A summary of the activity of the CAMS BeNeLux network during the month of September 2018 is presented. September 2018 counted many clear nights. 29160 meteors were recorded,15833 of which proved multiple station, or 54%. A total of 5606 orbits were collected during this month.
September is a month with the richest meteor activity without any major shower contributing. Nights get longer and allow easily up to eight and more hours of capture. Most years September has stable and in general favorable weather for astronomy in the BeNeLux region. Past few years the network obtained impressive numbers of orbits during this month. Would 2018 confirm the reputation of the month September?
2 September 2018 statistics
CAMS BeNeLux collected 29160 meteors of which 15833 or 54% were multi-station, good for 5606 orbits. This is a new record for the month of September. The exceptional dry weather that dominated 2018 since mid-April continued in September. This month counted as many as 19 nights with more than 100 orbits. The best September night was 28–29 with as many as 498 orbits in a single night. Only two nights remained without any orbits. The statistics of September 2018 are compared in Figure 1 and Table 1 with the same month in previous years since the start of CAMS BeNeLux in 2012. In 7 years, 180 September nights allowed to obtain orbits with a grand total of 19404 orbits collected during September during all these years together.
The strategic important CAMS station Oostkapelle was back operational end September after about 6 months of renovation work. Another cornerstone of the network, Ooltgenplaat, remained non-active as well as Dourbes and Langemark. Technical problems with some cameras at different stations could be solved within few days. While September 2017 had a maximum of 83 cameras, 70.2 on average available, September 2018 had 80 cameras at best and 65.4 on average. The record number of orbits was the result of the exceptional number of clear nights combined with the use of AutoCams at almost all stations.
On 4 September camera 3900 had its first orbits. This new camera operated by Tioga Gulon is installed in Nancy, France and has a large overlap with many other cameras. Whenever Nancy has clear sky, impressive numbers of orbits are obtained. During its first few weeks as many as 446 orbits were obtained, the highest score of all cameras.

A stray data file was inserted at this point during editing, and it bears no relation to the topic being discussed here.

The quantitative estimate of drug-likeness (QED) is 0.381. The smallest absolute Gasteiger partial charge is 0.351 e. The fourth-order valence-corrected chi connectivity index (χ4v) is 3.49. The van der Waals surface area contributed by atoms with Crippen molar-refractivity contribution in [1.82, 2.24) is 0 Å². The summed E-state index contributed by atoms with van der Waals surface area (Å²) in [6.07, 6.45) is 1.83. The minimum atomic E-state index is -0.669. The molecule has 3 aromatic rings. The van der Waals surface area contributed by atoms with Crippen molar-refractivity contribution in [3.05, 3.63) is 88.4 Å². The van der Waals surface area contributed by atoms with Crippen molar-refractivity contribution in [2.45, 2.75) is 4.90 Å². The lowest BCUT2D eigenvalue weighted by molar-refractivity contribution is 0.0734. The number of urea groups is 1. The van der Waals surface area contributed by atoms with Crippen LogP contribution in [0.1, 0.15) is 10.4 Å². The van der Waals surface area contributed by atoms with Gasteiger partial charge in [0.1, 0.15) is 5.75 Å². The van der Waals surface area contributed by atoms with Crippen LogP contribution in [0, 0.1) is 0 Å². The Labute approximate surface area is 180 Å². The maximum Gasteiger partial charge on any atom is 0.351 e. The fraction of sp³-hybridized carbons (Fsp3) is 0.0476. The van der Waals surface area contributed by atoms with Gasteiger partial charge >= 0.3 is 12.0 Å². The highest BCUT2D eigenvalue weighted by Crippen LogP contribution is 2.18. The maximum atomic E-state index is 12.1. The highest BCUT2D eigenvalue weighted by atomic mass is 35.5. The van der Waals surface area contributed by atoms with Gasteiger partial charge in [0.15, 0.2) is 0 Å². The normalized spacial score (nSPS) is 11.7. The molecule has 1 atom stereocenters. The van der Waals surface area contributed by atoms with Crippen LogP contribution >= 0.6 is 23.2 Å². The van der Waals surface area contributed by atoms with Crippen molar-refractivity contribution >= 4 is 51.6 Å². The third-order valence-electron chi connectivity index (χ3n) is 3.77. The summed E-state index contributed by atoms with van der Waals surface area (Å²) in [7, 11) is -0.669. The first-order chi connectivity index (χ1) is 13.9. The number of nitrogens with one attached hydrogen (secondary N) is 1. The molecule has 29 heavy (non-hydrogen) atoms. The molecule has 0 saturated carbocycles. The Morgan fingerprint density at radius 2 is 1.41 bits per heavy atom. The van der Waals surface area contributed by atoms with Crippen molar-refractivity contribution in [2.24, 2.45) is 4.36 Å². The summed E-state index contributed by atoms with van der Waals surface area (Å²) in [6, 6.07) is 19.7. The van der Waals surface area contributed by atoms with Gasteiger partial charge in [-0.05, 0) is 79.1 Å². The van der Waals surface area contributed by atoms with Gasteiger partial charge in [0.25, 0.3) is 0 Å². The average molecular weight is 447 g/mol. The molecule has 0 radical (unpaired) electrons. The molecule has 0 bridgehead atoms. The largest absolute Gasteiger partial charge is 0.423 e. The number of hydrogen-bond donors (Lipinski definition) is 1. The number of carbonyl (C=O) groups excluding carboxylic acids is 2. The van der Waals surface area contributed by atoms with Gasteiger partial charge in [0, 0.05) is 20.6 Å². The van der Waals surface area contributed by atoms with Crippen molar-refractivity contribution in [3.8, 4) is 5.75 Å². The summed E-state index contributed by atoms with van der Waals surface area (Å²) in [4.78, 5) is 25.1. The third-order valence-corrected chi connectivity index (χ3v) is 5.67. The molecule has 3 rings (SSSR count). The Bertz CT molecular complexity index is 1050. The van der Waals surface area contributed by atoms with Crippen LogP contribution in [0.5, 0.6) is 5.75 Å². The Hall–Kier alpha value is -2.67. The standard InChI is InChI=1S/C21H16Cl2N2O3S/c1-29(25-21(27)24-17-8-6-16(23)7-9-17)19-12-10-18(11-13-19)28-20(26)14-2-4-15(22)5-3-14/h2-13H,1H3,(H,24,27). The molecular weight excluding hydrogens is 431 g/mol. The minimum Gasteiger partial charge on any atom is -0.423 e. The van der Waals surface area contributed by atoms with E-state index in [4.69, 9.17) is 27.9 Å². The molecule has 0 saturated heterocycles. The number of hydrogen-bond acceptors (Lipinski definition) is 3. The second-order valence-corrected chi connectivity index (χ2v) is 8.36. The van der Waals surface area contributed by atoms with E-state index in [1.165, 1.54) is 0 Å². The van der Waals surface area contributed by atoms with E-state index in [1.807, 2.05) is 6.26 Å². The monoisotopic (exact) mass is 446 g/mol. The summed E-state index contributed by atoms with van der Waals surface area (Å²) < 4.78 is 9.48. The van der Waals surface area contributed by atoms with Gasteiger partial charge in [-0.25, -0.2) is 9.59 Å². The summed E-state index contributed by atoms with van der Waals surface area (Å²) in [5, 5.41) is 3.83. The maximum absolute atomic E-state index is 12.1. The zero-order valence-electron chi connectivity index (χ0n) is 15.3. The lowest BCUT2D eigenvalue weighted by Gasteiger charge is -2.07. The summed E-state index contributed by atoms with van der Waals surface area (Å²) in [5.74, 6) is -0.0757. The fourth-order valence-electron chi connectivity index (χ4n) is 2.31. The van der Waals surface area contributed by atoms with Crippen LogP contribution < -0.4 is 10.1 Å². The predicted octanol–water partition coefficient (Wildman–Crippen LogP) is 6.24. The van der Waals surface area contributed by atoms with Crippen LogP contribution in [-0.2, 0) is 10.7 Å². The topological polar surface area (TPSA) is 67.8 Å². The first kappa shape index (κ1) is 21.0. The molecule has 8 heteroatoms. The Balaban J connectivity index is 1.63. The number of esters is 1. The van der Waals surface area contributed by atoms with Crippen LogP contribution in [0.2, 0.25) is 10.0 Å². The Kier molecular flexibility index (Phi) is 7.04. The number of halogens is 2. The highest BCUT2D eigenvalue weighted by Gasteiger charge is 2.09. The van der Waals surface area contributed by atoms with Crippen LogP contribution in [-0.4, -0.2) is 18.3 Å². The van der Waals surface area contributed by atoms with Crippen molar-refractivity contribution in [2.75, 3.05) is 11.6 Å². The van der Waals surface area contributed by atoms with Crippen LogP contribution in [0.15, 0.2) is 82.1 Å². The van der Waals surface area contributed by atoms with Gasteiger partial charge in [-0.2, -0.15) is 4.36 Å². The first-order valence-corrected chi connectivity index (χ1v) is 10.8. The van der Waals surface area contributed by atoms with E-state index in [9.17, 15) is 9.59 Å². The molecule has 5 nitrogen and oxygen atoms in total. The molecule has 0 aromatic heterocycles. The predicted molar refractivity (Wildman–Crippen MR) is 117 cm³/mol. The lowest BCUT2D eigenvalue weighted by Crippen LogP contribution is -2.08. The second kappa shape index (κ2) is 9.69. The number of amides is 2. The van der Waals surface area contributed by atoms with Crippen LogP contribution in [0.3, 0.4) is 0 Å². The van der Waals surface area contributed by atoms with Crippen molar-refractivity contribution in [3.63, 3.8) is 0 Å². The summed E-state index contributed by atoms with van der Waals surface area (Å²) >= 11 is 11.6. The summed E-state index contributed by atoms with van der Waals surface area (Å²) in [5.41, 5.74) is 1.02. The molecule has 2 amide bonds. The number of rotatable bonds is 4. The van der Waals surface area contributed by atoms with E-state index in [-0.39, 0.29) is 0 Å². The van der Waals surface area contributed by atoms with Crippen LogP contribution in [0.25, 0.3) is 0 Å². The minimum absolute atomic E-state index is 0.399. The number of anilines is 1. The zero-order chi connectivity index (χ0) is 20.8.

Table 1 – September 2018 compared to previous months of September.
|Year||Nights||Orbits||Stations||Max. Cams||Min. Camas||Mean Cams|
September 2018 confirmed the reputation of this month with a very rich background meteor activity and favorable weather. Even with less cameras more orbits were collected than in 2017.
Many thanks to all participants in the CAMS BeNeLux network for their dedicated efforts. Thanks to Martin Breukers for providing all the data on which this report is based. The CAMS BeNeLux team was operated by the following volunteers during the month of September 2018:
Hans Betlem (Leiden, CAMS 371, 372 and 373), Jean-Marie Biets (Wilderen, CAMS 380, 381 and 382), Martin Breukers (Hengelo, CAMS 320, 321, 322, 323, 324, 325, 326, 327, 328 and 329), Bart Dessoy (Zoersel, CAMS 397, 398, 804, 805 and 806), Jean-Paul Dumoulin / Christian Wanlin (Grapfontaine, CAMS 814 and 815), Luc Gobin (Mechelen, CAMS 390, 391, 807 and 808), Tioga Gulon (Nancy, France, CAMS 3900), Robert Haas (Alphen aan de Rijn, CAMS 3160, 3161, 3162, 3163, 3164, 3165, 3166 and 3167), Robert Haas / Edwin van Dijk (Burlage, CAMS 801, 802, 821 and 822), Robert Haas (Texel, CAMS 810, 811, 812 and 813), Klaas Jobs (Oostkapelle, 3030, 3031, 3032, 3033, 3034, 3035, 3036 and 3037), Carl Johannink (Gronau, CAMS 311, 312, 313, 314, 315, 316, 317 and 318), Hervé Lamy (Ukkel, CAMS 393), Koen Miskotte (Ermelo, CAMS 351, 352, 353 and 354), Piet Neels (Terschelling, CAMS 841, 842, 843 and 844), Tim Polfliet (Gent, CAMS 396), Steve Rau (Zillebeke, CAMS 3850 and 3852), Paul Roggemans (Mechelen, CAMS 383, 384, 388, 389, 399 and 809), Hans Schremmer (Niederkruechten, CAMS 803), Erwin van Ballegoij (CAMS 347 and 348) and Marco Van der weide (CAMS 3110).